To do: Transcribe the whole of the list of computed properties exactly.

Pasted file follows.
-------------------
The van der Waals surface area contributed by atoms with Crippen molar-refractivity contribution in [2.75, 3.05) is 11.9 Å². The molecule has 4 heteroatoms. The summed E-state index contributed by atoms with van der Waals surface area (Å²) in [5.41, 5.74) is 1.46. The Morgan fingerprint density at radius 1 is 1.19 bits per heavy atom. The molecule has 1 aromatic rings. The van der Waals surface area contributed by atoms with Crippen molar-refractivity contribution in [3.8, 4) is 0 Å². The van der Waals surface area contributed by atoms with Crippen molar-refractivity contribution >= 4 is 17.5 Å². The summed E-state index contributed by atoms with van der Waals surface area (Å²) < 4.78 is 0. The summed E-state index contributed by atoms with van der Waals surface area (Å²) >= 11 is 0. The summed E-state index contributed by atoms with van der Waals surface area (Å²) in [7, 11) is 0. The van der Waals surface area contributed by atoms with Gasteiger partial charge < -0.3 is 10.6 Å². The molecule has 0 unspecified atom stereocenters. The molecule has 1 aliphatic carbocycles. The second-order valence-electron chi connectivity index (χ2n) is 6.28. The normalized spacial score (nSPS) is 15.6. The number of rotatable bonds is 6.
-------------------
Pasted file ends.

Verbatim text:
The van der Waals surface area contributed by atoms with Crippen molar-refractivity contribution in [2.75, 3.05) is 11.9 Å². The molecule has 4 heteroatoms. The summed E-state index contributed by atoms with van der Waals surface area (Å²) in [5.41, 5.74) is 1.46. The Morgan fingerprint density at radius 1 is 1.19 bits per heavy atom. The molecule has 1 aromatic rings. The van der Waals surface area contributed by atoms with Crippen molar-refractivity contribution in [3.8, 4) is 0 Å². The van der Waals surface area contributed by atoms with Crippen molar-refractivity contribution >= 4 is 17.5 Å². The summed E-state index contributed by atoms with van der Waals surface area (Å²) < 4.78 is 0. The summed E-state index contributed by atoms with van der Waals surface area (Å²) >= 11 is 0. The summed E-state index contributed by atoms with van der Waals surface area (Å²) in [7, 11) is 0. The van der Waals surface area contributed by atoms with Gasteiger partial charge < -0.3 is 10.6 Å². The molecule has 0 unspecified atom stereocenters. The molecule has 1 aliphatic carbocycles. The second-order valence-electron chi connectivity index (χ2n) is 6.28. The normalized spacial score (nSPS) is 15.6. The number of rotatable bonds is 6.